Historic MIT Sloan building earns LEED Gold sustainable status
November 19, 2012
MIT Sloan’s E60
MIT Sloan’s E60 has been certified LEED Gold by the U.S. Green Building Council, making it the second building on the management school campus to be recognized for its innovative, sustainable design.
The School’s first LEED Gold building, E62 and the Porter Center for Management Education, opened in 2010 and serves as the physical center for the School community. Buildings on the MIT campus receive a letter-number designation, in lieu of traditional names.
E60, built in 1917 to house the one of the world’s first management consulting companies, finished new renovations last year. The three-story, 30,000 square foot building is now home to MIT Sloan’s Office of the Dean, as well as the Office of External Relations, which directs alumni, donor, and corporate relations for MIT Sloan.
“With both E60 and E62, MIT Sloan has implemented sustainable building design on campus,” said David Schmittlein, John C Head III Dean. “The renovation of E60 gives new life and purpose to a building of historical significance for management and management education.”
Updates to E60 introduced a series of sustainable design elements, including: heat recovery methods incorporated into HVAC systems; an energy-efficient air-conditioning systems that uses water instead of air to remove heat; high-performance foam spray insulation; efficient lighting design and controls; and a “green roof” to provide natural insulation, absorb storm water, and improve air quality.
LEED (Leadership in Energy and Environmental Design) certification is based on a point system that gives credit for design that minimizes impact on ecosystems, uses sustainable building materials, and promotes water efficiency, better energy performance, and indoor air quality.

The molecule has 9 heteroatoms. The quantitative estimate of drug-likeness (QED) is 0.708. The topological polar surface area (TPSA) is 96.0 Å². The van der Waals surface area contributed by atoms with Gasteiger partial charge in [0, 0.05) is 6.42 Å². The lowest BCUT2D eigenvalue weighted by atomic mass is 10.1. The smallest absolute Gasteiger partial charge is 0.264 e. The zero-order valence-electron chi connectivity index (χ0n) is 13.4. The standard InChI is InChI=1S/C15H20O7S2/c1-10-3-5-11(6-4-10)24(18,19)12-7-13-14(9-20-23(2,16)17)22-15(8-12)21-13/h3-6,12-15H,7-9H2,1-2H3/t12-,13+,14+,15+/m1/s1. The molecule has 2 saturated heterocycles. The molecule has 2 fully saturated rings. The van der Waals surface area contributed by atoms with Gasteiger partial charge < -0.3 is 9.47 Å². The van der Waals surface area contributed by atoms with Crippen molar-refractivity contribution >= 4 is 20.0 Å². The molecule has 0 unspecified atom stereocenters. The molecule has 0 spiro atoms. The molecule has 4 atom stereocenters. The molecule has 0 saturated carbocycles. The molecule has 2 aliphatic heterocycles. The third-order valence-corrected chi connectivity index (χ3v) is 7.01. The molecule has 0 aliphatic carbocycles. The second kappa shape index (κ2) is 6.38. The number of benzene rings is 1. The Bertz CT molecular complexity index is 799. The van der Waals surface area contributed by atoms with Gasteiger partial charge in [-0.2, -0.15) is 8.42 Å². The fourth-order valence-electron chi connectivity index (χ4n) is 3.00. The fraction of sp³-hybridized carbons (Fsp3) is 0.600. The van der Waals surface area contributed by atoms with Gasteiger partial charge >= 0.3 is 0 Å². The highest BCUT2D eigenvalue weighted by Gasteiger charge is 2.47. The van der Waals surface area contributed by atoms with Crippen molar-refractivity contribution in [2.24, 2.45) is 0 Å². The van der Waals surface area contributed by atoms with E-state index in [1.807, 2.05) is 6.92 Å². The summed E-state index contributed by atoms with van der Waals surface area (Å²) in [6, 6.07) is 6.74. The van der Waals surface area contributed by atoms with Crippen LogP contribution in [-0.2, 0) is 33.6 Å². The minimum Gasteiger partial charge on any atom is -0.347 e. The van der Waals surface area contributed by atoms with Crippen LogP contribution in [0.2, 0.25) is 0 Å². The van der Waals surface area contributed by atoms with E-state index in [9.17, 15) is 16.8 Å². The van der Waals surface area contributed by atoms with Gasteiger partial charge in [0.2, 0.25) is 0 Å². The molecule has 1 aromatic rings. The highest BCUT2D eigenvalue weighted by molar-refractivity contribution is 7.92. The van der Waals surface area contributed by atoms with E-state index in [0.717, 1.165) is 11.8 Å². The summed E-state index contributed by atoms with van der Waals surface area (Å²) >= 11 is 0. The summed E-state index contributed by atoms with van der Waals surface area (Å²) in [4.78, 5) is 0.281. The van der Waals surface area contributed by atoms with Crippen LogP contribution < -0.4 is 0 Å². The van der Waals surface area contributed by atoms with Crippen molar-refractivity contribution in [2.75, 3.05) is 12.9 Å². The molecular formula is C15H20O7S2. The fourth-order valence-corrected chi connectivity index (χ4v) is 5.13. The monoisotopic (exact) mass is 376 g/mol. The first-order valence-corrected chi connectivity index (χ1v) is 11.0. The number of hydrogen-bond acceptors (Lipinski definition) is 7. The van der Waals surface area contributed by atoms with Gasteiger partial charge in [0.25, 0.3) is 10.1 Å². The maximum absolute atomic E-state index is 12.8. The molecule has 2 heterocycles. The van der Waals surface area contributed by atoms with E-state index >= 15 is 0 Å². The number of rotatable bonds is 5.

The building is the former site of the Arthur D. Little, Inc. headquarters. Little, an MIT chemist, founded his management consulting firm—one of the world’s first—in 1886 in Boston, before moving the company to Cambridge in 1917.
The E60 façade still bears Little’s name, as well as original wrought iron grillwork on the doors, marked “30” to denote the 30 Memorial Drive address. Other original features used in renovation include a set of original double doors reused as office doors and a piece of grillwork with the Arthur D. Little logo used as a stairway railing. MIT last year received a preservation award from the Cambridge Historical Commission for its plans to improve the building while maintaining its architectural and historical character.
Renovations on the building began in 2010, soon after the neighboring E62 was opened to students and faculty. The architect on the renovations was Cambridge-based Bruner/Cott & Associates, best known for its design for the Massachusetts Museum of Contemporary Art in North Adams. Construction was managed by Boston-based Walsh Brothers, Inc.